I contracted narcolepsy after getting swine flu jab says Kinnegad man

Thursday, 17th May, 2018 10:58am

I contracted narcolepsy after getting swine flu jab says Kinnegad man

Dominic Vaz from Kinnegad.

A young man Westmeath man who believes that he contracted two life limiting medical conditions after receiving the swine flu vaccination as a teenager is suing the state.

Dominic Vaz from Kinnegad was repeating his Leaving Certificate in Columba College in Killucan when he got the Pandemrix swine flu vaccination in January 2010.

About three months after receiving the vaccination, which was manufactured by pharma giant GlaxoSmithKline, Dominic started feeling excessively tired during the day and needing naps. He initially put it down to stresses and strains of day to day living.

The symptoms, however, began to get worse. He also started temporarily losing power in parts of his body when he felt a strong emotion such as anger or laughter.
Despite his declining health, Dominic continued to try to live his life as well as he could, and after completing his Leaving, he moved to Galway to study Architectural Technology, a topic he was “passionate about”.

His interest in the subject was not enough though, due to his inability to stay awake in the stuffy lecture halls.

“I struggled to get out of bed and then to stay awake in lectures. I lost interest and failed the year,” Dominic told the Westmeath Examiner.

Numerous medical appointments and tests failed to produce a diagnosis. It was only when he paid a visit to a GP who already had a patient who had contracted narcolepsy after receiving the swine flu jab that he was sent to a specialist in the Mater Private.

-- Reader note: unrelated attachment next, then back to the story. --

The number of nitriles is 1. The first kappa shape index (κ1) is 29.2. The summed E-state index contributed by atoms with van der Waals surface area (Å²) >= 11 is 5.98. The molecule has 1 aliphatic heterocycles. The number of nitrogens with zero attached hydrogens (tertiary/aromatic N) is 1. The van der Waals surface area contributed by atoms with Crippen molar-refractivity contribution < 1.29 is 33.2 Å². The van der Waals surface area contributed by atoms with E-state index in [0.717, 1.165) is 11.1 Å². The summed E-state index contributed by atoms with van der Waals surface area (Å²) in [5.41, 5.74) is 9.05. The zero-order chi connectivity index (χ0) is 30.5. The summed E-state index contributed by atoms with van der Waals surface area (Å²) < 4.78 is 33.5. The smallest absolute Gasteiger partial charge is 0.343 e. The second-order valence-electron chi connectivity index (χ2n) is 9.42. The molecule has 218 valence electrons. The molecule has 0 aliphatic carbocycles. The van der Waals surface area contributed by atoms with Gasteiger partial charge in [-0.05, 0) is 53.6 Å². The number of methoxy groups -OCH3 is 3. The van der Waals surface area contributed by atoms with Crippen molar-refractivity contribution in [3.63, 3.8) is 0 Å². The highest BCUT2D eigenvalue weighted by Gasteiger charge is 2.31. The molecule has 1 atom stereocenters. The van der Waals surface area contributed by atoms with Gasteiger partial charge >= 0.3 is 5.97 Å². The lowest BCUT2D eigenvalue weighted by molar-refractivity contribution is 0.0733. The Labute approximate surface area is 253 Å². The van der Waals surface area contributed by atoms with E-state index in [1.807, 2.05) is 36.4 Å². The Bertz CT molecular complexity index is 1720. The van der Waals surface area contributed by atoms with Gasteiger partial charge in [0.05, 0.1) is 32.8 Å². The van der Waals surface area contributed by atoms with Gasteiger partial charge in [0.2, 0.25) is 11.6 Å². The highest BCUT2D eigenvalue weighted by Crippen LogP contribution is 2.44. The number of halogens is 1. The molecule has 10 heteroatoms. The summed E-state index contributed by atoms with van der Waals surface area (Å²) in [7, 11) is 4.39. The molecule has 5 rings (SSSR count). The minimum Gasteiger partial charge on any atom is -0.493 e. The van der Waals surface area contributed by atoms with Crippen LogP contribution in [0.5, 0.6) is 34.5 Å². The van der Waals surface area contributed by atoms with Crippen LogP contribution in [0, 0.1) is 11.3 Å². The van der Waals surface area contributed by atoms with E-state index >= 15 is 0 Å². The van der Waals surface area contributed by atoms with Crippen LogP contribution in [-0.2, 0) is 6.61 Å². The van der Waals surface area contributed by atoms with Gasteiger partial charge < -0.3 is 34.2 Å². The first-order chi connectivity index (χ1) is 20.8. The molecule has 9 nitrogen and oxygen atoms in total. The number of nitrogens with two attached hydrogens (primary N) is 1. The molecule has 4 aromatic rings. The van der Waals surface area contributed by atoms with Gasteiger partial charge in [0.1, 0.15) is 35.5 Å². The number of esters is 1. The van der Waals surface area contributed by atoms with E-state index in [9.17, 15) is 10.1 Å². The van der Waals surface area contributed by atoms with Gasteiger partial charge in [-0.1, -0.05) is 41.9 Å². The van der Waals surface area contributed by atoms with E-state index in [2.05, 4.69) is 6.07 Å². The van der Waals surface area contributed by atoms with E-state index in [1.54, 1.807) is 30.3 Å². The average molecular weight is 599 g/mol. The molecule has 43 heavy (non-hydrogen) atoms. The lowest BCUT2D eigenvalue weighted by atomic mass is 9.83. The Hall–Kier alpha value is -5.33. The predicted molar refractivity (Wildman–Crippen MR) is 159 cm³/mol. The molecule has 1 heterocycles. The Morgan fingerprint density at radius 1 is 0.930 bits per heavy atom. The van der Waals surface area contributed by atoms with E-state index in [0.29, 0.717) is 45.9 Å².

More than five years after he started experiencing symptoms, Dominic was diagnosed with Narcolepsy – a neurological disorder that creates a disturbance in the normal sleep-wake cycle and Cataplexy – a sudden loss of muscle tone, often brought on by strong emotions such as laughter or anger (see below) in May 2015.

After living with his symptoms for so long and doing research online, Dominic was unsurprised by the diagnosis.

Three years on, he is learning to live with his conditions. He is also on medication for narcolepsy, which has stabilised the symptoms.

Dominic is currently working in an Irish bar in the Belgian city of Antwerp. Despite having a better understanding of his conditions, he still has to make sure that he takes regular naps during the day if the wants to properly function. Fortunately, he lives above the bar he works in.

“Depending on how bad the day is I have to take one to three naps,” said Dominic. They could be from five to 10 minutes to an hour. It all depends on what I have to do that day.

“If I have to go to work I will plan to have a 15- or 20-minute nap prior to it. If I don’t, it gets hard to cope with the day.”


Although working in bar can be tiring and may not seem the ideal job for someone with his conditions, Dominic says that it works well most of the time. One of the major downsides, he says, is that he cannot be as spontaneous as most 25-year-olds.

“If I get an hour off, I would choose sleep over food. Having that little bit of a nap makes life that so much easier. I feel more refreshed and it works with the medication.

“I cope the best way possible but it is a burden on my life and it makes it more difficult to me to say yes or no to things.”

Since his diagnosis, it has also been easier to get people to understand his behaviour, he says.